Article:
The US Postal Service is buying 9,250 Ford E-Transit battery-electric vehicles and 14,000 EV charging stations from three different suppliers as part of its plans to electrify a large portion of its mail delivery fleet. In an announcement post on Tuesday, the agency said it hasn’t finalized plans for where the vehicles and infrastructure will be deployed but intends to “begin building out its charging infrastructure across a minimum of 75 locations within the next 12 months.”
The chargers will help power a growing number of EVs. In December, the USPS announced its plans to add 66,000 electric vehicles to its fleet by 2028. While around 45,000 of those will be “Next Generation Delivery Vehicles” (NGDV) manufactured by Oshkosh, the agency said it also planned to incorporate 21,000 commercial off-the-shelf EVs. The E-Transits will make up around 44 percent of those commercial vehicles.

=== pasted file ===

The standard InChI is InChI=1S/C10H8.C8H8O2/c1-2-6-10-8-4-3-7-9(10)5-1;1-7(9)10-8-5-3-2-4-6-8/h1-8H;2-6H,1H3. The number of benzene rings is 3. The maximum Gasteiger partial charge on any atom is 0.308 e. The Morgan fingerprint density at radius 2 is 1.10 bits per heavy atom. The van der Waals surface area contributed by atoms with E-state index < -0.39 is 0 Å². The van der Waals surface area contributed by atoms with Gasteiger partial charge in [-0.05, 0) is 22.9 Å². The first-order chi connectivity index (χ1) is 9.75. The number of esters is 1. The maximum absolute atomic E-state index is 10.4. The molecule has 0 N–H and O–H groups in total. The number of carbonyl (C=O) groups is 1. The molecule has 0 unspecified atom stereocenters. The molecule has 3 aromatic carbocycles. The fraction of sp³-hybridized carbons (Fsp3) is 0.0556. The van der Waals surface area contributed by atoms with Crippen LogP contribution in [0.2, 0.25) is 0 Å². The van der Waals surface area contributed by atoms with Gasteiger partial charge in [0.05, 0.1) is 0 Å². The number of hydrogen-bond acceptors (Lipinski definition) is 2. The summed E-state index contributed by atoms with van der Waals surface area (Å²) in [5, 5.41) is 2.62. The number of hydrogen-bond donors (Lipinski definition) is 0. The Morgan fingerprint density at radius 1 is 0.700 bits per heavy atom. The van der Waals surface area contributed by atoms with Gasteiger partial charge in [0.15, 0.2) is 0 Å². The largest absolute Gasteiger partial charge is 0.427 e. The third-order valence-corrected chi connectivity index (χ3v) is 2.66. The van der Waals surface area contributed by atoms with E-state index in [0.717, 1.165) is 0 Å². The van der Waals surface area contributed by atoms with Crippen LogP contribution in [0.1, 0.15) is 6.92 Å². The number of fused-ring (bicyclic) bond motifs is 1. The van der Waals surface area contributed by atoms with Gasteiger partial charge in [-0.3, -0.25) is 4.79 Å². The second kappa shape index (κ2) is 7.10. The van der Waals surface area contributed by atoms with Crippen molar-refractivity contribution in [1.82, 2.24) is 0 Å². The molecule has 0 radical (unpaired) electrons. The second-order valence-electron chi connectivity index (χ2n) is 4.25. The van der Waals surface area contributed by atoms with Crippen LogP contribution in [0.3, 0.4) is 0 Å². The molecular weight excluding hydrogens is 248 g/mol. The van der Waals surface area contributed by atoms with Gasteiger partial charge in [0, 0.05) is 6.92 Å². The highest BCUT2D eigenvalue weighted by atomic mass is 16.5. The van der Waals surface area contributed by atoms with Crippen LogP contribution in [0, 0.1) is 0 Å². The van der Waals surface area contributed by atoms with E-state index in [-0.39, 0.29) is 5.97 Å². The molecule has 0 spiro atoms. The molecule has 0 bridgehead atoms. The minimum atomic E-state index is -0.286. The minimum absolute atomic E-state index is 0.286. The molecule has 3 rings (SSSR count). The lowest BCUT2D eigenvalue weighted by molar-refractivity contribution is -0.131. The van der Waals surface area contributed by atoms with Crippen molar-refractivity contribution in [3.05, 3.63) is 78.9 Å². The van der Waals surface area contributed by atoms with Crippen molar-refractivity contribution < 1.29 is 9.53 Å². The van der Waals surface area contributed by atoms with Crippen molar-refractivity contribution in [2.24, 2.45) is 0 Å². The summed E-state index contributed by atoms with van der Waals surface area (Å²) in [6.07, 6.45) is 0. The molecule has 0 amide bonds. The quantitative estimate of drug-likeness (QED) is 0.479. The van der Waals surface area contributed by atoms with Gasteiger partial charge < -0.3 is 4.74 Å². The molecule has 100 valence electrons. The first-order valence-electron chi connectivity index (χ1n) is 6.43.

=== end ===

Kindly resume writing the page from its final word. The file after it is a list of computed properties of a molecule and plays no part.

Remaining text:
It’s not necessarily a surprise that the USPS went with the E-Transit, despite the agency saying that it went through “a competitive search” to select it. For one, Ford is also involved in the Next Generation Delivery Vehicle project, providing engines and other components to Oshkosh. And when the USPS was considering commercial alternatives to the NGDV for an environmental impact statement, it used the E-Transit as an example of a commercial off-the-shelf EV.
Since then, the USPS has slowly raised the number of EVs it plans to order. In July 2022, it estimated that at least 40 percent of its new purchases would be electric, and in December, it said it was exploring the “feasibility of achieving 100% electrification.” The agency says that it expects to invest around $9.6 billion into the initiative and expects pretty much every vehicle it buys after 2026 to be electric.
The USPS says that it should start receiving the E-Transits in December, assuming everything goes to plan. Last year, it said that the new Next Generation Delivery Vehicles should be servicing mail routes by the end of the year.